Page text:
Evanna also got slightly fluid overloaded over the past week, and it reflected in her ventilation and how well her oxygen saturations were. She's been getting some extra fluid with all the antibiotics she's on as well as a saline infusion to keep the IV working, and she's not peeing enough to stay neutral. They decided to give some of her oral lasik doses IV and and even an extra dose last night, which seem to have helped. During rounds this morning they decided that while Evanna was on all these extra medications, to slightly increase her lasik dose and revisit weaning her off it when this treatment plan is complete.
I originally bought this shirt back in September before Evanna's first open heart surgery as her "going home" outfit. Well, she's starting to get too big for it, so I thought now was a good of a time as any

So today – they rounded on Evanna early this morning with both the ICU team and the "purple team" from Unit 2, and after going over some las minute items we got the all clear for the transfer. The pediatrician (we won't be dealing with "intentivists" anymore – which going to be SO WEIRD!) said the room is all ready to go and probably a noon transfer will be best for both the PICU and Unit 2. Finally around 1pm we packed everything up and walked upstairs with the "STEP team" who will be following us for the next several days. Normally they only follow kids for about 24hrs, but given our prolonged PICU stay, they will triple that number. We were lead down the "Yellow/Vent" hallway that they have set up for kids like Evanna, and let us settle in. Within 30 minutes the pediatrician came and asked if we would join him for a meeting and left Evanna in the care of her nurse. While we will no longer receive the one-to-one care we got in the PICU, we will still get two-to-one care compared to the three-to-one or even four-to-one care the rest of the unit has.
The meeting was to just rehash out everything we already knew, but interestingly we learned what will REALLY get us home. While we have a few minor things that we need to work on, our biggest hurdle will be getting Evanna's "cuff" down. You see, Evanna's trach is a "cuffed trach", meaning there is a balloon filled with water that kind of acts like a seal. While I don't feel like getting into all the reasons of why they don't want Evanna going home with a cuff, I will say that I can definitely see why it's going to take a while for us to get discharged. She's on extremely high settings and the cuff ensures that it she's directly getting all of that support. The plan is to kind of work on a bunch of little things over the next month (and get her stronger), but maybe in about 4 weeks, make a mini trip back to the PICU, deflate the cuff and maybe upsize her trach to see if we can get her to a "regular trach".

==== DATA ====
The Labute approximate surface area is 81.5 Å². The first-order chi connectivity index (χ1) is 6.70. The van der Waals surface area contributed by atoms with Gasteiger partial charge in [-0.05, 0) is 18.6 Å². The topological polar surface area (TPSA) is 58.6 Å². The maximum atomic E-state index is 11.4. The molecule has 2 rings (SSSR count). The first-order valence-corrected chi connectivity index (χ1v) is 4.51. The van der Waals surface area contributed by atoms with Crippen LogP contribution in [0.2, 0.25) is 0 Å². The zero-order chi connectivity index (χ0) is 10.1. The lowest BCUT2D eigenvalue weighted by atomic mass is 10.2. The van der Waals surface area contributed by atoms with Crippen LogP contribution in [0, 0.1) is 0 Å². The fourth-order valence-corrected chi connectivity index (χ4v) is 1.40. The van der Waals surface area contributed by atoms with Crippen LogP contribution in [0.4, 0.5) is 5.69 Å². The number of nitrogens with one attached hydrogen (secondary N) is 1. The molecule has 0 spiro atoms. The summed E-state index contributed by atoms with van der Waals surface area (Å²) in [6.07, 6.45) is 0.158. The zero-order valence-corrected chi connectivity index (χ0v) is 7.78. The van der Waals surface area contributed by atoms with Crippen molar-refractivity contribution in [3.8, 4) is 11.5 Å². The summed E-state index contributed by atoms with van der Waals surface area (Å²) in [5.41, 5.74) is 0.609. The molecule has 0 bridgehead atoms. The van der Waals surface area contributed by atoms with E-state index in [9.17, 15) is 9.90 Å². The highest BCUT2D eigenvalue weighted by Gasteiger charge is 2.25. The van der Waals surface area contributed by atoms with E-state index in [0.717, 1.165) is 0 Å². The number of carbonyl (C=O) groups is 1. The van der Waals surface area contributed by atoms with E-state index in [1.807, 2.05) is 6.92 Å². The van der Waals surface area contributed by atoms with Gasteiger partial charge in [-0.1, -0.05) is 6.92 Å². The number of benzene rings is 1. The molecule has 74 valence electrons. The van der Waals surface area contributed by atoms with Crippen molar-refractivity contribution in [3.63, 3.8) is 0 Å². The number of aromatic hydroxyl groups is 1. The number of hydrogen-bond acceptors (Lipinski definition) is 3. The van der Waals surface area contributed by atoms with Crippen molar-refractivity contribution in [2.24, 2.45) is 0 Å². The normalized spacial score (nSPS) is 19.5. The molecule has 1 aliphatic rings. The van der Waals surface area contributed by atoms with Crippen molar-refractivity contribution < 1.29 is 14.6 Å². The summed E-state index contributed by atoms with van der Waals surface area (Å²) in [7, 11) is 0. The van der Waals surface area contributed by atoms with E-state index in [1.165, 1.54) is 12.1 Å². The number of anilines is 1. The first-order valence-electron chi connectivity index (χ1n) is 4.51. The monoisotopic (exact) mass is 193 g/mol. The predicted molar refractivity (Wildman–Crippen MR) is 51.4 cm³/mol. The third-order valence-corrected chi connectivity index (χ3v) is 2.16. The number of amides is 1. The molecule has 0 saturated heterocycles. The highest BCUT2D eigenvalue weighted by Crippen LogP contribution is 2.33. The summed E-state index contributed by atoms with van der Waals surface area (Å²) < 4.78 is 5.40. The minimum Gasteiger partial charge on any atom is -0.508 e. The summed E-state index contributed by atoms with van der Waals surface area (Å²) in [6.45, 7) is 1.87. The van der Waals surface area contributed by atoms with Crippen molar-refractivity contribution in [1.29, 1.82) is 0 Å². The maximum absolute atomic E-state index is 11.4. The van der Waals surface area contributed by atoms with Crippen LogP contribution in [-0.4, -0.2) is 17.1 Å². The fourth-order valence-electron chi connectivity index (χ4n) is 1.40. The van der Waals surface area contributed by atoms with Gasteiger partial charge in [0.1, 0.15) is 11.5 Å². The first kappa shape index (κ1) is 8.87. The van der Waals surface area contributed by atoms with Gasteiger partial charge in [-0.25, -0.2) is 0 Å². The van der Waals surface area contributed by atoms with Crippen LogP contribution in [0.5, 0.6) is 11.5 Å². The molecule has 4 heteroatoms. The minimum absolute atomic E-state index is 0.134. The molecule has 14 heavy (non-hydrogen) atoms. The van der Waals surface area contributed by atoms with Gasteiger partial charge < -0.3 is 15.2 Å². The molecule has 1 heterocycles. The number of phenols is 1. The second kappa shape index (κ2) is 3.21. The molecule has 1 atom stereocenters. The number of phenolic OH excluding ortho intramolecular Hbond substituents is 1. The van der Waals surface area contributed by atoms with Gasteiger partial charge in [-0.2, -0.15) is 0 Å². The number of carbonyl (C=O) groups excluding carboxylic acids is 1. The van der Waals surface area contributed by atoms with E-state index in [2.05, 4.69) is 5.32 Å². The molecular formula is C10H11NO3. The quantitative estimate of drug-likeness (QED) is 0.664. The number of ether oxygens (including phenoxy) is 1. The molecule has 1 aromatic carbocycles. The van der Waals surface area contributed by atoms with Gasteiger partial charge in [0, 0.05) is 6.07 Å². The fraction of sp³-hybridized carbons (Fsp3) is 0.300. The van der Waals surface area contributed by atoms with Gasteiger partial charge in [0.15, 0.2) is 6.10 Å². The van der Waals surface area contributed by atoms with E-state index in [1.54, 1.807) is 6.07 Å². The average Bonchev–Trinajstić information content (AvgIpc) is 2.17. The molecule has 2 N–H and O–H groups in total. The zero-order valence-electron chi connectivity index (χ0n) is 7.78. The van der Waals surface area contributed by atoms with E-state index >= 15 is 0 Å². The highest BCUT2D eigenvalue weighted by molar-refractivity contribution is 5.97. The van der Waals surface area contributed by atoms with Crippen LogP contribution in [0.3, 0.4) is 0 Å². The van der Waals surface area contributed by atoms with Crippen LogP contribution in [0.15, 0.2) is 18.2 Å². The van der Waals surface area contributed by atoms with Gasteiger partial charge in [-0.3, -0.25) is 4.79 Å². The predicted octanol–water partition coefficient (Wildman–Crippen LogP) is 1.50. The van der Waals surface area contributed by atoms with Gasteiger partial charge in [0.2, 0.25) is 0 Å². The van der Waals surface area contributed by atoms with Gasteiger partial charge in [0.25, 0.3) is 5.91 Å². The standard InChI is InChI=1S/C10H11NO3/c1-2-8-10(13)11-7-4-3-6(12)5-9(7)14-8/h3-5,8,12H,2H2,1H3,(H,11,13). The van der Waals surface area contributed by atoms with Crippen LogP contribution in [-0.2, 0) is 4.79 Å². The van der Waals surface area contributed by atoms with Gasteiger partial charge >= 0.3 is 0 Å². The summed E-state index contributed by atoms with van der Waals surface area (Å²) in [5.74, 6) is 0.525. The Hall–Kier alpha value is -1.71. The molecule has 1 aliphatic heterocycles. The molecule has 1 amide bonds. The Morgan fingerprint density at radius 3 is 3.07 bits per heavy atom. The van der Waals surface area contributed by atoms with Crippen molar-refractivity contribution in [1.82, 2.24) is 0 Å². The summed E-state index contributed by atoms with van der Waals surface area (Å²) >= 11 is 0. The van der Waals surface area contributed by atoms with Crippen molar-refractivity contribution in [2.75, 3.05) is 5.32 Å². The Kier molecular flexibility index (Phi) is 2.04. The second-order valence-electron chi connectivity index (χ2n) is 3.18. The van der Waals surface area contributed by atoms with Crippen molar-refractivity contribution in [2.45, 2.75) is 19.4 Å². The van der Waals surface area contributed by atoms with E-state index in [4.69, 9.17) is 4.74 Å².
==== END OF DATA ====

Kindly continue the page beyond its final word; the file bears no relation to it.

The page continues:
Overall, we're just going to take it one day at a time, especially this first week while we get settled into our new "home".
Continued prayers while we make make this huge transition and thanks for keeping Evanna in your thoughts and following our journey.

xo The Irvine Family

Monday, August 17, 2015

Slow & Steady

Why HELLO neglected blog! I’ve finally begun to take my laptop to the hospital to get caught up and STAY caught up. I wasn’t planning on bringing my computer to the hospital until Evanna got up to the floor (ie. out of the ICU), but it looks like I’m going to have to do it a week or two earlier than I anticipated. Anyways ….